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It is perfectly fine for couples to continue to live together during the divorce, but there are advantages and disadvantages which should be weighed carefully. Either directly or through your legal representative, it is critical not to avoid the difficult subject as to how ongoing expenses are going to be paid. For interim arrangements, you and your co-parent may opt to maintain the status quo, or you may believe alternative arrangements should be instituted. To avoid resentment and heightening already simmering tensions, couples cannot simply make unilateral changes without prior discussion.

Divorce puts a strain on a couple’s finances. Living expenses are no longer combined so each spouse must now pay for things individually. There are also legal expenses such as legal fees associated with the divorce.

Living together during the process can help ease the financial transition because key living expenses like the mortgage and utility bills remain shared. It also eliminates the need for one spouse to immediately buy all new furniture for a new home.  It will also impact family dynamics. For example, spouses with a history of intense arguments are likely to see these disagreements worsen while those who talk through problems like business partners will likely see that dynamic continue.

If a couple has children, living together can help maintain a sense of normalcy. It also makes it easier for the parents to continue sharing in parenting responsibilities. On the other hand, it only delays the inevitable. Eventually the children will need to face the change. Living together during divorce can give children false hope and make it more emotional for them when the physical separation occurs.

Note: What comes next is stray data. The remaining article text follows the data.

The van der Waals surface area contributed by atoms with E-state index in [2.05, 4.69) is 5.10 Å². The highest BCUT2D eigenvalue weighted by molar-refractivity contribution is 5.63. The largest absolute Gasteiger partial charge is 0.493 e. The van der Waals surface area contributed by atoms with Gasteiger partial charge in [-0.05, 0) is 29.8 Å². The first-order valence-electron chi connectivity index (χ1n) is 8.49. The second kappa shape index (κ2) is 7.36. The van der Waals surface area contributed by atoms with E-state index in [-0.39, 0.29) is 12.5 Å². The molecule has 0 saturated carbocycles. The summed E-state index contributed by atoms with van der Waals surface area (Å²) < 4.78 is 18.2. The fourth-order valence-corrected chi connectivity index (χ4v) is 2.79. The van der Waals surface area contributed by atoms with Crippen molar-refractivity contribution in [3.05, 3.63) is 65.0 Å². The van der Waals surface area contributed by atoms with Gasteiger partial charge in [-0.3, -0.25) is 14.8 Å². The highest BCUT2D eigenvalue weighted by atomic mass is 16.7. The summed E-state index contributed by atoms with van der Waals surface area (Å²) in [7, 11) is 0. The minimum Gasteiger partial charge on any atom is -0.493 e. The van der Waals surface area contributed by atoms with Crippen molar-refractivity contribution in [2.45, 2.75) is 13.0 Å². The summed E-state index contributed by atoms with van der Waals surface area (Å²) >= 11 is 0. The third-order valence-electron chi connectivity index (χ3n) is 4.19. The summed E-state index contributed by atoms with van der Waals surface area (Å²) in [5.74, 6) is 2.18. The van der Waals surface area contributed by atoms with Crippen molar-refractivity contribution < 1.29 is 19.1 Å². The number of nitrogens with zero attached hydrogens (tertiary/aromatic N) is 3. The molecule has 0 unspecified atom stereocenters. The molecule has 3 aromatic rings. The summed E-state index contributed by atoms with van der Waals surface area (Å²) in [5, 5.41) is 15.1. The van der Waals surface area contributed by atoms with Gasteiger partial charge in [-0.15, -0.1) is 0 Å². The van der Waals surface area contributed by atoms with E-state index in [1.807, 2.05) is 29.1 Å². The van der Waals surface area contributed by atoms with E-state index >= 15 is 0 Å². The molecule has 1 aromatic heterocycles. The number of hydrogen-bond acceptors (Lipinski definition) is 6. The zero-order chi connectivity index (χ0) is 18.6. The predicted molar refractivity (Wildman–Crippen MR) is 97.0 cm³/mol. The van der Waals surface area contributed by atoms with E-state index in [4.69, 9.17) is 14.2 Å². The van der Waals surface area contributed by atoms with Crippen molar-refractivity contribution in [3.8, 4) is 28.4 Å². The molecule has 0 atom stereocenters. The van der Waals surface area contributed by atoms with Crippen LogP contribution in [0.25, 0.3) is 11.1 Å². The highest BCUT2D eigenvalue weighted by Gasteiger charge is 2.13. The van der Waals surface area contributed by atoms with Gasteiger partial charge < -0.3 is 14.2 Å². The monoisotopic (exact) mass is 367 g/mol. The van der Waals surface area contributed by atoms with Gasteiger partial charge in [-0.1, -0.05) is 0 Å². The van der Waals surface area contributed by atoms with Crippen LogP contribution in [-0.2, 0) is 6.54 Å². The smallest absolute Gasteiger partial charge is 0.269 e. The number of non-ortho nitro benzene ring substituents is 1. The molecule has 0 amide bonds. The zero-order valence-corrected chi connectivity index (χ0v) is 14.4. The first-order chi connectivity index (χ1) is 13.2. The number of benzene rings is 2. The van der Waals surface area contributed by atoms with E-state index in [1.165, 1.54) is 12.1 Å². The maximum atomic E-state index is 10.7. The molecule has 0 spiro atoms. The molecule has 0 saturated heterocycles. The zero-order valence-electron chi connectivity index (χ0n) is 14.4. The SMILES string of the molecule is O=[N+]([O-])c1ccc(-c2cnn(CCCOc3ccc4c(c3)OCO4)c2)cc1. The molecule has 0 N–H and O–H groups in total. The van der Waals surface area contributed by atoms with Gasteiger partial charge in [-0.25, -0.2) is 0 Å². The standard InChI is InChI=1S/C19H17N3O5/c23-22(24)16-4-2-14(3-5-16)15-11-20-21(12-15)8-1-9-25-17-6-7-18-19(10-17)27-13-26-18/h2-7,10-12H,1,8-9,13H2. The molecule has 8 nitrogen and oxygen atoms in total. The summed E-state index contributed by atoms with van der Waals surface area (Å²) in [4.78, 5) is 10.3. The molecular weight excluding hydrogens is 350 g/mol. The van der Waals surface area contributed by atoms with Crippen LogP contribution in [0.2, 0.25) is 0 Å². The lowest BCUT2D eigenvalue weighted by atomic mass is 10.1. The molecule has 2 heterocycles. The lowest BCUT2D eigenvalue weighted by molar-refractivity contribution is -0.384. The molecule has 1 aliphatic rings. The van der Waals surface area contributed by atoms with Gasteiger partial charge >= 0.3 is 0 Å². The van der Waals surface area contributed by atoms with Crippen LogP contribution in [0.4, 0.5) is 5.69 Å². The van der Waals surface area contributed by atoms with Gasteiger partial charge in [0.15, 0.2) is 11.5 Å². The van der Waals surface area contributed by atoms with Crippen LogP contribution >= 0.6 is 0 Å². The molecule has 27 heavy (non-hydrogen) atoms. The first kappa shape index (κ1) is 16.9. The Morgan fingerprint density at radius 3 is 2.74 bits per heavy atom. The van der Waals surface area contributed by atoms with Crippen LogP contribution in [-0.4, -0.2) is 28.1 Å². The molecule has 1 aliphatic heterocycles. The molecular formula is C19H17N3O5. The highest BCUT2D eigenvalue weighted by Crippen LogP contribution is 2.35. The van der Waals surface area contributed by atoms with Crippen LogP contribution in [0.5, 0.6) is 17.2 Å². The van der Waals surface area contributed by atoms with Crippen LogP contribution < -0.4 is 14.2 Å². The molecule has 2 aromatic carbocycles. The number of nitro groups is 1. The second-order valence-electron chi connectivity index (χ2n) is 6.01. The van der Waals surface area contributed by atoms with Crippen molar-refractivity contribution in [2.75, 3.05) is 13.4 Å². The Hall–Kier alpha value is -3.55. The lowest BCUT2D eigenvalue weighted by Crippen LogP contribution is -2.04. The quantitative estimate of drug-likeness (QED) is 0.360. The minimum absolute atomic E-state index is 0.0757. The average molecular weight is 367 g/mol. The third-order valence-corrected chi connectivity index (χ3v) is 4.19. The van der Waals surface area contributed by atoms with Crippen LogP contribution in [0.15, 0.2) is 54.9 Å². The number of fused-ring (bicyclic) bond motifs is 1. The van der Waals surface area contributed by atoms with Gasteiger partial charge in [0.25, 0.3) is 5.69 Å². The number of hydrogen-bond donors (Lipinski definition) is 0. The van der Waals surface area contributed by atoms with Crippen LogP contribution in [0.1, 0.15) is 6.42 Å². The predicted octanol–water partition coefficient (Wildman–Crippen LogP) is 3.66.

Living together can also impair both spouses’ ability to move on and begin new romantic relationships. If one spouse moves on and begins dating before the other, it can lead to jealousy and arguments. Additionally, romantic prospects are not typically thrilled to hear that someone is still living with their ex-spouse.

If the parties are not civil towards each other there is constant arguing or there is domestic violence and abuse it may become unworkable for the parties to continue living together. If either party is abusing drugs, alcohol or gambling then cohabitating during the divorce process may be unworkable. Either party has the right to file a motion for temporary orders asking for exclusive use and possession of the marital domicile while the divorce is pending.

Ultimately weigh the advantages and disadvantages carefully before making the decision and, if needed, consult with your legal representative before you make the decision.

Read more about our divorce law services.

For direct answers to your specific personal questions, please contact us directly.

Author – Samantha Delmoney

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